Whether it is a new skin care product that promises to "reactivate" the youth in your genes or tests that offer nutrition advice tailored to your DNA, the age of consumer genetics is here.
Lancome is selling "Genifique," a skin serum developed by identifying genes more active in young skin. Procter & Gamble, the world's largest consumer products company, has been investigating the genetics of everything from dandruff to the common cold. Startups are offering consumers full-genome scans and more targeted genetic tests to customize advice on weight loss or heart health.
But as genetics spreads beyond the lab, scientists worry that companies are making overblown promises before the science is mature enough to meet public expectations - and that this could spark a backlash. It is one thing, they say, for scientists to study the role of genes in illness or aging. But it is another to give directly to consumers information about genes that might raise risk for a disease in poorly-understood ways, or to offer an effective product that makes genetic claims.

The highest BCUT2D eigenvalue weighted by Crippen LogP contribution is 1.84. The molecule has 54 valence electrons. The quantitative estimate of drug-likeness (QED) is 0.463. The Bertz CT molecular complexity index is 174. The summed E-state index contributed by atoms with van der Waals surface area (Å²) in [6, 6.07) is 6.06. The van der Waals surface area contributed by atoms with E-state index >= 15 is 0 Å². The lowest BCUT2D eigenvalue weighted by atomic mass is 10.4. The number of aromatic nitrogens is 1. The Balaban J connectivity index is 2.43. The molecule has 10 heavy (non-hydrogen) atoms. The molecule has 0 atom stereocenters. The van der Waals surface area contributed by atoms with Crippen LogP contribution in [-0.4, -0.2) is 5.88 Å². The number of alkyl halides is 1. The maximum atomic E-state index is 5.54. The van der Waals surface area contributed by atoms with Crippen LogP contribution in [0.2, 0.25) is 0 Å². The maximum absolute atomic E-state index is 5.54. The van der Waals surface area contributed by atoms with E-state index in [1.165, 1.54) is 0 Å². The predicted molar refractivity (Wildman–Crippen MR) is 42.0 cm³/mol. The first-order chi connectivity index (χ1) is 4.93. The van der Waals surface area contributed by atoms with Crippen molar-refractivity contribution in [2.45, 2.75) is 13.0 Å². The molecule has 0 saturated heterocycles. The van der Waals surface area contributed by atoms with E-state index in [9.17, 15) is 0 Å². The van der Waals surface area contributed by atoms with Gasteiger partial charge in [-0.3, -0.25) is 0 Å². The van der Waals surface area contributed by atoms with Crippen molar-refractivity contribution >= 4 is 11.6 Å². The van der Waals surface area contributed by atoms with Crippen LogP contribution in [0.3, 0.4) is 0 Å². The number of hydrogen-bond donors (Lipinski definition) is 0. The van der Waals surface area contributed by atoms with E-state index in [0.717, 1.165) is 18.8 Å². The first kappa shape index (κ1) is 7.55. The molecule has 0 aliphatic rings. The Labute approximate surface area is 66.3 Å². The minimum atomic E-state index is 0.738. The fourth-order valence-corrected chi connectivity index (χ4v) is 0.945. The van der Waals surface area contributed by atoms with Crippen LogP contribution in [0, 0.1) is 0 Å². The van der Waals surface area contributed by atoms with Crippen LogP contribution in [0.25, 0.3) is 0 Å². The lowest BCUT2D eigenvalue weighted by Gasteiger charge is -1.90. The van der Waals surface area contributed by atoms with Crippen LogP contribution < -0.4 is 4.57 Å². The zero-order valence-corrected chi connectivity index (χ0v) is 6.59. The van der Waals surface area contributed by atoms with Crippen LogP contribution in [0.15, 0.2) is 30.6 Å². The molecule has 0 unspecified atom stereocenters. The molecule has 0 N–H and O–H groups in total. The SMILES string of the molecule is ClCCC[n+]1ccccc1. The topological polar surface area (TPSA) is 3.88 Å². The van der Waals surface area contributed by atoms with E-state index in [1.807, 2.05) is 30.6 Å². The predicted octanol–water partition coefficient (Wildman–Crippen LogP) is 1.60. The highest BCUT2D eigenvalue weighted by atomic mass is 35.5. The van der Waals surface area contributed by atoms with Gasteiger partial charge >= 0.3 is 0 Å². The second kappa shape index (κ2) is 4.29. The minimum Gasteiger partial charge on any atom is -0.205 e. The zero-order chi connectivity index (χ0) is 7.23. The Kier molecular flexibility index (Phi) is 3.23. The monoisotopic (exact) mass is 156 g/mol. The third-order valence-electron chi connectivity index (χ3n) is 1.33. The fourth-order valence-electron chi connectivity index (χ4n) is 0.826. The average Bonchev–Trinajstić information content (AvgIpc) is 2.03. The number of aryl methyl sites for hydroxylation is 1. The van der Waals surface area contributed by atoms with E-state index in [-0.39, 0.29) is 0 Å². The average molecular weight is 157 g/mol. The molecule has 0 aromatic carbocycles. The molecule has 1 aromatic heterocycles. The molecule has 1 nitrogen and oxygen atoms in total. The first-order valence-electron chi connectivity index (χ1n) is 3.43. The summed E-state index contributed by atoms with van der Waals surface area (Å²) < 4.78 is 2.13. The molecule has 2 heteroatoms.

"What has happened is some of these companies have cribbed from our sheets about where we hope to be going, and they've turned that into their business plans for where we are now," said Dr. Isaac Kohane, a Harvard Medical School professor. "It does hurt us. . . . All you need is sufficient disappointing, if not dangerous, outcomes or horrible outcomes for enthusiasm for funding . . . to decrease."
The companies, on the other hand, contend that even if much of the complexity of genetics continues to be worked out in labs, enough is already known that they are providing valuable information to customers.
"It's an early science; it's in flux, it's changing . . . and I think that's the context by which people have to understand consumer genetics - this is something that's in the process of evolution, but that doesn't mean there isn't utility," said Lew Bender, chief executive of Interleukin Genetics, a Waltham company developing genetic tests for consumers.